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Rated: 13+ · Essay · Other · #1902367
This is an essay on identity that I have needed to write for a long time...
Identity.  What a loaded word.  We change it like we change clothes - to fit the occasion.  The identity that I am talking about, though, is that deep, enduring one.  Who I really am.  I am still working on my identity.  I have a psychiatrist helping me with that process.  I can tell you a few things about my identity right now, though.

First of all, I do not have to stay with the identity I was given.  And I am not going to.  Second of all, I am trying to figure out how to form an alternate "professional" identity.  Third of all, I have many components to my identity - many facets - and each one must be addressed for me to to be a mentally healthy person with any possibility of happiness in my future.  Fourth, my identity has meaning.  My existence has meaning.  My life matters.

So, on the note of not staying with the identity I was given.  On the surface, and only on the surface, I am a five-foot, two-and-a-half-inch tall female, approximately 220 lbs, with strawberry blonde hair and grey eyes.  I am masculinely built, very muscular, and walk with a limp from a military injury.  Is that who I am? Not at all.  The identity I was given, the superficial one, is that of a woman.  That is not who I am.  I am a man.  I am a 124-lb man with short, spiked hair, a muscular build, and not a hair of excess fat anywhere to be found on my body.  I am athletic, with a passion for racquetball and distance running, and am an excellent swimmer.  Now that I am off the medicines that caused me to gain all of that weight, I can work toward my true identity.  That is the superficial one.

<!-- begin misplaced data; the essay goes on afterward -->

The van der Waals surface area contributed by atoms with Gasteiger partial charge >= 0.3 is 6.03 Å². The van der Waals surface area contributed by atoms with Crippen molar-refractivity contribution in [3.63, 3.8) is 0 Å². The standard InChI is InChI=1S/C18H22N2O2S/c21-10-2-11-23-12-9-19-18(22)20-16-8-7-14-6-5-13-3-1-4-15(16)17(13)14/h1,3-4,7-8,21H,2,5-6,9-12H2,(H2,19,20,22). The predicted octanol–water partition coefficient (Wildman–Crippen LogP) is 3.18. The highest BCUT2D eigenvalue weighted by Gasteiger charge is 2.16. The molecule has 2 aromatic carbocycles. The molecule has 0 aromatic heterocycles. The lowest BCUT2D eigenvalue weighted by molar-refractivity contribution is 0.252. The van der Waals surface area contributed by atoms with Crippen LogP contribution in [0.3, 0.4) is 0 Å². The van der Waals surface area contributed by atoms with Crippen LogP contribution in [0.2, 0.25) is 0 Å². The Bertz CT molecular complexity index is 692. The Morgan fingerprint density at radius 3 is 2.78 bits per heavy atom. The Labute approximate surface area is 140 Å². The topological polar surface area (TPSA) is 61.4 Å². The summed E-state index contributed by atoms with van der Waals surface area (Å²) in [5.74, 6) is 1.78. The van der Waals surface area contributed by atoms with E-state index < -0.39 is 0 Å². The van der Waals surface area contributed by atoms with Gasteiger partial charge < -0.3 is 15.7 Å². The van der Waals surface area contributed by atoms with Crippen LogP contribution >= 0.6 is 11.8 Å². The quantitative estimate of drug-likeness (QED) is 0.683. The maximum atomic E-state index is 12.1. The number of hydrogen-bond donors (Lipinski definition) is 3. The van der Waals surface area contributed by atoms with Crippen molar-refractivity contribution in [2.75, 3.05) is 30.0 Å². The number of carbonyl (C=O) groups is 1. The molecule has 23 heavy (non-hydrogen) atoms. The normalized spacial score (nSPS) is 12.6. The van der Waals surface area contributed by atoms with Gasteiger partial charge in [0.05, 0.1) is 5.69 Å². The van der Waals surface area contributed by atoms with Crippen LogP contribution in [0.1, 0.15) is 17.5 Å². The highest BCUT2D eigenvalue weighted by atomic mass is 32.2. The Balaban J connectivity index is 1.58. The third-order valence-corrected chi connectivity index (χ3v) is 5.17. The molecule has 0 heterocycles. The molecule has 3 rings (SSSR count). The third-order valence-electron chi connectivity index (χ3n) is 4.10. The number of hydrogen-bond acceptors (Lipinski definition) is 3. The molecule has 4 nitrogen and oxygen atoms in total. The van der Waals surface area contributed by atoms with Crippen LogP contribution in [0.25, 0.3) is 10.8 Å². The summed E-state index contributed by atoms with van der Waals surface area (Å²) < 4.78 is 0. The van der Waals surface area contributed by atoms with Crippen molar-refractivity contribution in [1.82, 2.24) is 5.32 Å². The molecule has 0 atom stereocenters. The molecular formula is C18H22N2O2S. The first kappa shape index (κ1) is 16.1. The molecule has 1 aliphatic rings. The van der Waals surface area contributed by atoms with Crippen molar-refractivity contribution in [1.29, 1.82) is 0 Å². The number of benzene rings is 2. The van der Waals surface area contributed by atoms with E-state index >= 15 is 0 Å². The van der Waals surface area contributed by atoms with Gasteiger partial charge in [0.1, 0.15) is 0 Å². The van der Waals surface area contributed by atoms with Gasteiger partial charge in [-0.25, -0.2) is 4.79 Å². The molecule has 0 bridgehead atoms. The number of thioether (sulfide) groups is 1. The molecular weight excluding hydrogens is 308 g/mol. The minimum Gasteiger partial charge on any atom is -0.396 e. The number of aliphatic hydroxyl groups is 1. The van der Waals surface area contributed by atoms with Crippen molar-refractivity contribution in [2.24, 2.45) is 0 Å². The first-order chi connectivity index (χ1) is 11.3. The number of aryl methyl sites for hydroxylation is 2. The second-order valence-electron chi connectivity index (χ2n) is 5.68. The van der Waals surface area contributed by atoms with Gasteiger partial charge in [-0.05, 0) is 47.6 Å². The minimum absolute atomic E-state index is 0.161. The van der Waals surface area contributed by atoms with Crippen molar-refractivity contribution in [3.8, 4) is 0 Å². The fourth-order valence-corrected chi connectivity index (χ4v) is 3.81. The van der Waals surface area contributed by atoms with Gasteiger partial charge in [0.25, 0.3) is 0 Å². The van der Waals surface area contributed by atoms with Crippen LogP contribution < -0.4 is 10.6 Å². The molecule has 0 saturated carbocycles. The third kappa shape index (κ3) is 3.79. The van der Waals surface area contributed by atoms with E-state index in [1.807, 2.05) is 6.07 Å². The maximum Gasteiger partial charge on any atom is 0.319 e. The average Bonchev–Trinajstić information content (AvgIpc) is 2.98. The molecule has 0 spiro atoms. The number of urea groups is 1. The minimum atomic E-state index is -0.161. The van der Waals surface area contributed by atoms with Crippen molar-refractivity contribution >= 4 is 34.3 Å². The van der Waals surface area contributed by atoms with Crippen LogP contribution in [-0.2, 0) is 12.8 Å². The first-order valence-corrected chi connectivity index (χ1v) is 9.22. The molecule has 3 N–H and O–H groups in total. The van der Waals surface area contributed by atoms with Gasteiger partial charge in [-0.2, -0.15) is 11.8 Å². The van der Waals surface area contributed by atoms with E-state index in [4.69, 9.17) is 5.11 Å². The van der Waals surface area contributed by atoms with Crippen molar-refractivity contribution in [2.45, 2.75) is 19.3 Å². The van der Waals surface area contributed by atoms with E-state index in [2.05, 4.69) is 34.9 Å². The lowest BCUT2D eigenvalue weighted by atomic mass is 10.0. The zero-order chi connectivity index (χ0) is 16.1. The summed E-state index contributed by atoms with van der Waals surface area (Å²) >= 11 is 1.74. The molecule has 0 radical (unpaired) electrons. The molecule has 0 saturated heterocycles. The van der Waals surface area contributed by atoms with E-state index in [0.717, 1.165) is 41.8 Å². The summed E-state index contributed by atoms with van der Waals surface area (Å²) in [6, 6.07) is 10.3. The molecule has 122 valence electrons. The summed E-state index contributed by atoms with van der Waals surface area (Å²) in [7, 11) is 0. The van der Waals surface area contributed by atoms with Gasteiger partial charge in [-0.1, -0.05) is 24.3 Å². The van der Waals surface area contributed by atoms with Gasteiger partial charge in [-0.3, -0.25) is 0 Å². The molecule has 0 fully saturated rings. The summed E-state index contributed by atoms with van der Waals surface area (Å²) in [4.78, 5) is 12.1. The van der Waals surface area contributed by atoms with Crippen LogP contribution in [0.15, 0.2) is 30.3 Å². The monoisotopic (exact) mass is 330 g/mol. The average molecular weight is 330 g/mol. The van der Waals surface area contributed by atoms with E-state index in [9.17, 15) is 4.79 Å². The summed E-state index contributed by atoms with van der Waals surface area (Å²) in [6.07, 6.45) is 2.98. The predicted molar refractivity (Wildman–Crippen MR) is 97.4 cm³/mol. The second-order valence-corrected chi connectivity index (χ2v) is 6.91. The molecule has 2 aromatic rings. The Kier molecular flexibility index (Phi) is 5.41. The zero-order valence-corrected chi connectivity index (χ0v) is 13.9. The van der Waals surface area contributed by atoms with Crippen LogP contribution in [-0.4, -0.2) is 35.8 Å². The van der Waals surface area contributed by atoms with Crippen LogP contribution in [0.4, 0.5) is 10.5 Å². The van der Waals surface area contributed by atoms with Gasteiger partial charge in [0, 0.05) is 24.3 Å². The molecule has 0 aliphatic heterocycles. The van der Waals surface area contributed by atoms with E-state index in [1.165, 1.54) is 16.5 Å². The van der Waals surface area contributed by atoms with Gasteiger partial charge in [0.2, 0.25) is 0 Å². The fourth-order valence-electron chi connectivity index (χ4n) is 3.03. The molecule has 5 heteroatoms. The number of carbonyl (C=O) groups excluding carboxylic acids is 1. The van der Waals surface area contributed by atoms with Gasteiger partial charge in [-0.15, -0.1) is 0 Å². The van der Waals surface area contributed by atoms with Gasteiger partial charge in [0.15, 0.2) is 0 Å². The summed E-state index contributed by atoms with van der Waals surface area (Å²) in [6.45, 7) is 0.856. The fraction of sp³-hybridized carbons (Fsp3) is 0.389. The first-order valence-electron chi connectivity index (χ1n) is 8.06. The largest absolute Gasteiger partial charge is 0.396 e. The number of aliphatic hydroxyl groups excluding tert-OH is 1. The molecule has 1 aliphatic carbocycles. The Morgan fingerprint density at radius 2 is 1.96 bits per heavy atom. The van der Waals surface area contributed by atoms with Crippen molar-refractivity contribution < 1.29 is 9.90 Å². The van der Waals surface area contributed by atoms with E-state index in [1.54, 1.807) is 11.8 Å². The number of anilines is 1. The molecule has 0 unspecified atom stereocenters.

I am sure by now that you, the reader, are thoroughly confused on the man vs. woman comments that I have made regarding my identity above.  Biologically, I am a female.  My identity, however, is that of a man.  I am transgender.  Before you stop reading out of disgust or religious judgment, let me explain something to you.  Gender identity is different than sexual identity.  Being transgender does not mean that you are homosexual.  It means that you are, at your core, male or female.  I happen to be male.  And I also happen to be a Christian.  Bear with me.  I am attempting to educate as I explain this complicated issue of identity for everyone's sake.  As I said, I am transgender.  I feel most comfortable dressed in a nice pair of slacks, and a sharp-looking shirt and tie with a silver tie chain.  I have short hair - a man's cut - spiked and well-groomed.  I prefer two earrings - small silver loops - to match my silver size 8 wedding band.  I enjoy the things that the typical man enjoys, and I think like a man.  My reasoning is that of a man, as is my particular set of hobbies and my comfort zone regarding clothing, events, and identity.  You can think that I am as weird as you like, but I do have a spouse.  I am married, and I am married to a man.  So, my superficial identity has gained me companionship in a societally-acceptable form.  He is happy being married to me.  The nice part is that he shares his clothes for important events and always seems to know exactly what to get me for gifts.  We like the same things, fortunately.